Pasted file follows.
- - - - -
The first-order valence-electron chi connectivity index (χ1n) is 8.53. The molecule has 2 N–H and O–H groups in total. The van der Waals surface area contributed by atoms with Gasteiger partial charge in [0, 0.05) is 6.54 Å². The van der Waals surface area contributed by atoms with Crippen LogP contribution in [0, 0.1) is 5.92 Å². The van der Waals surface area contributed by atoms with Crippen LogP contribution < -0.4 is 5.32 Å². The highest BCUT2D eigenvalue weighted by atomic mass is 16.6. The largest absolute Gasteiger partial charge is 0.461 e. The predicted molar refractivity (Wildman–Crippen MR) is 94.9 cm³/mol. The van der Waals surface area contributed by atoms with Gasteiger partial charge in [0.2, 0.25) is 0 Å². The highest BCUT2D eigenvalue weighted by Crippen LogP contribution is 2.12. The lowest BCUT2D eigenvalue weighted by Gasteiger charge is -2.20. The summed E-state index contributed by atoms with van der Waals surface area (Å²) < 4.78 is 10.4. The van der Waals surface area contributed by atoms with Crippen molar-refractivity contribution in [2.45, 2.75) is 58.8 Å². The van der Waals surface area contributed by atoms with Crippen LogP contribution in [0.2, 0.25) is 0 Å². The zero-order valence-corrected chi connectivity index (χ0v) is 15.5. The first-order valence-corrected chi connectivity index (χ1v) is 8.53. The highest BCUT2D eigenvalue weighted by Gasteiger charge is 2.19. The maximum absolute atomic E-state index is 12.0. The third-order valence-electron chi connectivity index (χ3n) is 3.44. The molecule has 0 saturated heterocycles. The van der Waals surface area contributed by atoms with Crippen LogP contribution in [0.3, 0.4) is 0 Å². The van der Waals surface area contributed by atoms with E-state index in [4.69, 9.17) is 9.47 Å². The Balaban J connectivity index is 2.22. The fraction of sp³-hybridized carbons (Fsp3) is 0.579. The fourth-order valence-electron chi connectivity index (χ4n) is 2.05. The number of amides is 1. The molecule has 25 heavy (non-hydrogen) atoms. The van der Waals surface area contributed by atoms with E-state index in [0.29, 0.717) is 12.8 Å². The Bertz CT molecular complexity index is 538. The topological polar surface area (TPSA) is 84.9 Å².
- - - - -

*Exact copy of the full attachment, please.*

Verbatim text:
The first-order valence-electron chi connectivity index (χ1n) is 8.53. The molecule has 2 N–H and O–H groups in total. The van der Waals surface area contributed by atoms with Gasteiger partial charge in [0, 0.05) is 6.54 Å². The van der Waals surface area contributed by atoms with Crippen LogP contribution in [0, 0.1) is 5.92 Å². The van der Waals surface area contributed by atoms with Crippen LogP contribution < -0.4 is 5.32 Å². The highest BCUT2D eigenvalue weighted by atomic mass is 16.6. The largest absolute Gasteiger partial charge is 0.461 e. The predicted molar refractivity (Wildman–Crippen MR) is 94.9 cm³/mol. The van der Waals surface area contributed by atoms with Gasteiger partial charge in [0.2, 0.25) is 0 Å². The highest BCUT2D eigenvalue weighted by Crippen LogP contribution is 2.12. The lowest BCUT2D eigenvalue weighted by Gasteiger charge is -2.20. The summed E-state index contributed by atoms with van der Waals surface area (Å²) < 4.78 is 10.4. The van der Waals surface area contributed by atoms with Crippen molar-refractivity contribution in [2.45, 2.75) is 58.8 Å². The van der Waals surface area contributed by atoms with Crippen LogP contribution in [0.2, 0.25) is 0 Å². The zero-order valence-corrected chi connectivity index (χ0v) is 15.5. The first-order valence-corrected chi connectivity index (χ1v) is 8.53. The highest BCUT2D eigenvalue weighted by Gasteiger charge is 2.19. The maximum absolute atomic E-state index is 12.0. The third-order valence-electron chi connectivity index (χ3n) is 3.44. The molecule has 0 saturated heterocycles. The van der Waals surface area contributed by atoms with Crippen LogP contribution in [0.3, 0.4) is 0 Å². The van der Waals surface area contributed by atoms with E-state index in [4.69, 9.17) is 9.47 Å². The Balaban J connectivity index is 2.22. The fraction of sp³-hybridized carbons (Fsp3) is 0.579. The fourth-order valence-electron chi connectivity index (χ4n) is 2.05. The number of amides is 1. The molecule has 25 heavy (non-hydrogen) atoms. The van der Waals surface area contributed by atoms with E-state index in [0.29, 0.717) is 12.8 Å². The Bertz CT molecular complexity index is 538. The topological polar surface area (TPSA) is 84.9 Å².